Anyway, this pale, frail, freckle-faced girl has me mesmerized, has me by the balls. Even the Moaner, having moaned everyone into various stupors and daydreams, stops one day to check out my empty stare. When her back is turned I slip a fist under my chin and ponder the Big Moan in such a way that the class, starved for some entertainment other than the plight of the Okies and the depressing Depression way back when, goes into fits of laughter. When I look over at Audrey, she gives me a wink that alters her whole face, suggesting the limitless secret pleasures hidden beneath her quiet, dreaming, skinny exterior. Love at first wink. In a moment I have married her and am watching CNN in the living room of our house.
We don’t talk in the corridor after class, but the next day there is a second wink, as unexpected and hope-raising and love-inspiring as the first. When class is over, she disappears again. And the next day, another wink, then a wink a day, but every day she is out of there faster than I can get up from my seat. I begin to wonder whether she is somebody only I can see. She seems not to exist in the larger world of our high school. Maybe that’s the way of love. What do I know? I have a girlfriend and not a girlfriend, a dad and not a dad, a brother and not a brother. I am living in a world of Houdinis, here one minute, gone the next. My father, misnomered Deadbeat, lives in a post-office box. My brother has taken up residence among the respectable and the righteous. And my girlfriend (also misnomered?) winks and runs. Dad used to wink, too. Did my brother, in his earlier life, have a wink? I forget.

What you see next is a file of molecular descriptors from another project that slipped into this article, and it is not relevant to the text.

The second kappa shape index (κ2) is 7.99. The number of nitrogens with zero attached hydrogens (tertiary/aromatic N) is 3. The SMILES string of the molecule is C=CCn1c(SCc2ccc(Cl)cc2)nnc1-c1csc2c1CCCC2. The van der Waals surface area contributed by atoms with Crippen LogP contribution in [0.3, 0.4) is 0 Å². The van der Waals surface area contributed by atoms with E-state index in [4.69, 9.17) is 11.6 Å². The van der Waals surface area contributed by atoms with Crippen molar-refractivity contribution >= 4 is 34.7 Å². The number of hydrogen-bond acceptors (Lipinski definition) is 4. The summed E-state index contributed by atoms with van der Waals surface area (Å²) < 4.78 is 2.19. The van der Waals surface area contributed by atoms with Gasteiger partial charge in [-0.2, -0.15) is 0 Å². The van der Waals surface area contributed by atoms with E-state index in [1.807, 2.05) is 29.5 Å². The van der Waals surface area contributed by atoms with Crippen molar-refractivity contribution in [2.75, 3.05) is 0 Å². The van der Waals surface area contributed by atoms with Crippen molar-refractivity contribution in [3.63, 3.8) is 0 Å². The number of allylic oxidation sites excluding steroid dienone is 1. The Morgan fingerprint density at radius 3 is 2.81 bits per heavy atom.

That day, when my spitting tantrum is still hours in the future, I see Audrey at the bus stop. Seeing her outside of English class is a shock to my system. My tongue gets all heavy and dry. Blood surges hotly to my throat. The rest of my body does more subtle and complicated things that I won’t even try to describe. But I figure if I don’t talk, she’ll wink and be gone. You see, there are two realities here: one I’m sure about and one I’m not. I know she’s Audrey Sayers and she’s in my English class. She gets good marks on her compositions, slides her thin, faintly lipsticked lips to one side to express disappointment, and smells of some sort of perfume. (I once smelled her as she passed by on her way to somewhere else.) She has real skin and hair. She’s flawed, like everyone else. I can see this even as she lives out her perfection in my dreams of her.
So now here I am coming toward her, trying not to play the starry-eyed love card, trying for distracted indifference, bookless dishevelment. I walk right up to her. She’s small, but not as small as my mother. I’m more my father’s normal height, his former helper and dark genius of the family he fled.
“Hello,” I say.
This is no fantasy but a real conversation with real faces facing each other.
“You take the bus?” I ask.
This amuses her. She puts a hand over her mouth to conceal her teeth. I want to see them. They are another covered part of her that arouses my desire. Now that I have her this close up, I want something more than the winks that send me into mad dreams. Winks are for the classroom, with classmates between us. Here, even though we’re on a public street, we have a sort of privacy and can observe the actual details of each other’s faces.
“Do you have teeth?” I suddenly ask.
Audrey laughs, her hand still clamped over her mouth, her head going up and down, then bends backward as if she were in a shower and wanted to get her face wet.
“I have these,” she says, straightening up. She shows me her braces. I’m looking at a freckle-faced girl with braces.
“I like them,” I say.
She laughs, holding her hand over her mouth.